Life v. Death: Clinton, Trump Outline Starkly Different Abortion Positions in Third Debate
In what is being praised as the most substantive of the three 2016 presidential general election debates, Democratic nominee Hillary Clinton and GOP nominee Donald Trump outlined starkly different positions on abortion.
Trump backed overturning the U.S. Supreme Court’s Roe v. Wade decision that legalized abortion nationwide, and reiterated his support for a ban on most late-term abortions and for defunding Planned Parenthood. Clinton continued to support late-term abortions, backed Planned Parenthood’s taxpayer funding as beneficial for women and defended her opposition to the 2003 partial-birth abortion ban.
What They Said
Moderator Chris Wallace opened the abortion discussion by asking Trump whether “you want the court, including the justices that you will name, to overturn Roe v. Wade, which includes — in fact, states — a woman’s right to abortion?”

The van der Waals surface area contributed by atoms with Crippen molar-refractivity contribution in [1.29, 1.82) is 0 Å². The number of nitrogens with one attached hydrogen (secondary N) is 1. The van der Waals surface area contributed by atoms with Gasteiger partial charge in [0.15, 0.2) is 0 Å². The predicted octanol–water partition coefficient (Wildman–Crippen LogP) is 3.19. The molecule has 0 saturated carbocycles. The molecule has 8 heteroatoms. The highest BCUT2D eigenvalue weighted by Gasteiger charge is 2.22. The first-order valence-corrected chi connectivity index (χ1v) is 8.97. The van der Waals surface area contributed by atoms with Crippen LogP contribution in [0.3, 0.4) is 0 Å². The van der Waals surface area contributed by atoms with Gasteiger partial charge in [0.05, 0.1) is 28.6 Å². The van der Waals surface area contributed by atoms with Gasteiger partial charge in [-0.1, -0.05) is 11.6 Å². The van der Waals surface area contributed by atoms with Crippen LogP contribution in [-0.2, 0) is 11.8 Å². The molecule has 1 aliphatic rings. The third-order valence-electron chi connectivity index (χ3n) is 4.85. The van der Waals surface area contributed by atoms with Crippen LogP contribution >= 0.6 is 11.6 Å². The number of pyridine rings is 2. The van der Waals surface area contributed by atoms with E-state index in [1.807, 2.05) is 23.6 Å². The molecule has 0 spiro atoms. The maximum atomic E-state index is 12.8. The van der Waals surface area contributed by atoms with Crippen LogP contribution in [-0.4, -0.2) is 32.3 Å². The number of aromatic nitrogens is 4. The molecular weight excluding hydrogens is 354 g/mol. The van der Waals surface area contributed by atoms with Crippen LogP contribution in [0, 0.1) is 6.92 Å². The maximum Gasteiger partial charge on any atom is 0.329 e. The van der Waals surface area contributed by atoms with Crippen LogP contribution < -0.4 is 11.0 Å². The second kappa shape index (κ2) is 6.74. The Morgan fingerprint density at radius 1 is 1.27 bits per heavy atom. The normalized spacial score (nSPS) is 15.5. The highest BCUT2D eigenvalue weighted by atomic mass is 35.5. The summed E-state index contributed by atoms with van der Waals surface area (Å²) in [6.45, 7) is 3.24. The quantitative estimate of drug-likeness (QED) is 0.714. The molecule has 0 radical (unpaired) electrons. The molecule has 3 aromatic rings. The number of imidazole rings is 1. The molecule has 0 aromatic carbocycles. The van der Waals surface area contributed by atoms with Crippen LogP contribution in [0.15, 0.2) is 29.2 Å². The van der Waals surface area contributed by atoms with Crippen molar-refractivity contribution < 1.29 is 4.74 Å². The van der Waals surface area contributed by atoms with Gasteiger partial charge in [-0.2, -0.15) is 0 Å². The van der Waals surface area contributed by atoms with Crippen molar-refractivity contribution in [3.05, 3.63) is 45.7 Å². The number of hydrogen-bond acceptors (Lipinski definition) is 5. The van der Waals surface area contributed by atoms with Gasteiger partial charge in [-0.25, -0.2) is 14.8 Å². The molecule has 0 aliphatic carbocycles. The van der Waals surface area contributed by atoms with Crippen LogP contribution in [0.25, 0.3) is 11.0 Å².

Trump said, “if that would happen, because I am pro-life, and I will be appointing pro-life judges, I would think that that will go back to the individual states.” Pressed by Wallace about overturning the 1973 U.S. Supreme Court decision, Trump said, “if we put another two or perhaps three justice on, that’s really what’s going to be — that will happen. And that’ll happen automatically, in my opinion, because I am putting pro-life justices on the court. I will say this: It will go back to the states, and the states will then make a determination.”
Clinton took a starkly different position.